Aspects of supernatural belief, memorate and legend in a contemporary urban environment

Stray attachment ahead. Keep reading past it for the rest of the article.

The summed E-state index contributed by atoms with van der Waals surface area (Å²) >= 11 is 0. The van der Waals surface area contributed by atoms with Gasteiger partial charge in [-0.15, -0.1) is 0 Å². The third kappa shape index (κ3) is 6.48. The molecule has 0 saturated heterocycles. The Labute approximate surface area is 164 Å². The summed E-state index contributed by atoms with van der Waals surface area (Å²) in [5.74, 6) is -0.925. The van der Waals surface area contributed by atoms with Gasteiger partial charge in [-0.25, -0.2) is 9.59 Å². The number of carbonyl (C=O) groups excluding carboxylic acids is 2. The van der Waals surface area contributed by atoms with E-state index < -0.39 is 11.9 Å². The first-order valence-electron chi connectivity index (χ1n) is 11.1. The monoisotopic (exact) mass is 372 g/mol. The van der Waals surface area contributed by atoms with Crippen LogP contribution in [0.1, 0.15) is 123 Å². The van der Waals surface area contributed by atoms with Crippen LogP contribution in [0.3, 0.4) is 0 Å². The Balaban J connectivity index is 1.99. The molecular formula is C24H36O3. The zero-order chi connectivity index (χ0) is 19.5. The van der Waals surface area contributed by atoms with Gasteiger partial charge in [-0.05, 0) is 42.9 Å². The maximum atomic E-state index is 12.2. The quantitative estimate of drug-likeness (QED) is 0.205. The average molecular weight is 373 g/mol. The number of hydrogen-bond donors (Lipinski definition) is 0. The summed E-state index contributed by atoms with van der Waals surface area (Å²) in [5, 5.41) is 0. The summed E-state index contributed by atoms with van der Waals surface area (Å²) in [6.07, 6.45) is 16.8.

The aim of the study is to move away from the antiquarian bias of previous work on the folklore of the supernatural in order to shed light on present day attitudes and concepts. In the past, folkiorists have done very little to collect their own culture, or even to recognise its forms. This has been particularly true of British work on ghost traciitions - the tendency of all but a very few scholars has 'been to retire to the library and compile collections of legends. The present study eschews this approach in favour of fieldwork. There are three main aspects of the work. The early chapters provide a resume of texts on the supernatural, from 1572 to the present day, seeking (i) to construct a cultural history of the concept of the ghost, and (ii) to evaluate the usefulness of these texts to the folklorist or historian of ideas. The central part of the thesis concentrates on presenting a picture of contemporary supernatural beliefs, drawing on data collected in informal interviews with 120 mainly elderly people resident in Gatley, a suburb of Manchester. Two central concepts are analysed - that is, ideas about ghosts, and about knowledge of the future. A third chapter describes miscellaneous beliefs (telepathy, UFOs, 'Luck', and mediumistic powers). In the later chapters attention is drawn to the manner of the storytelling through which these beliefs are expressed. The structure of inemorate is discussed. with particular reference to the Labovian model of personal experience stories. Finally the performative style of the storyteller is analysed in detail to show the basic linguistic resources a storyteller may call upon when structuring private experience into public narrative.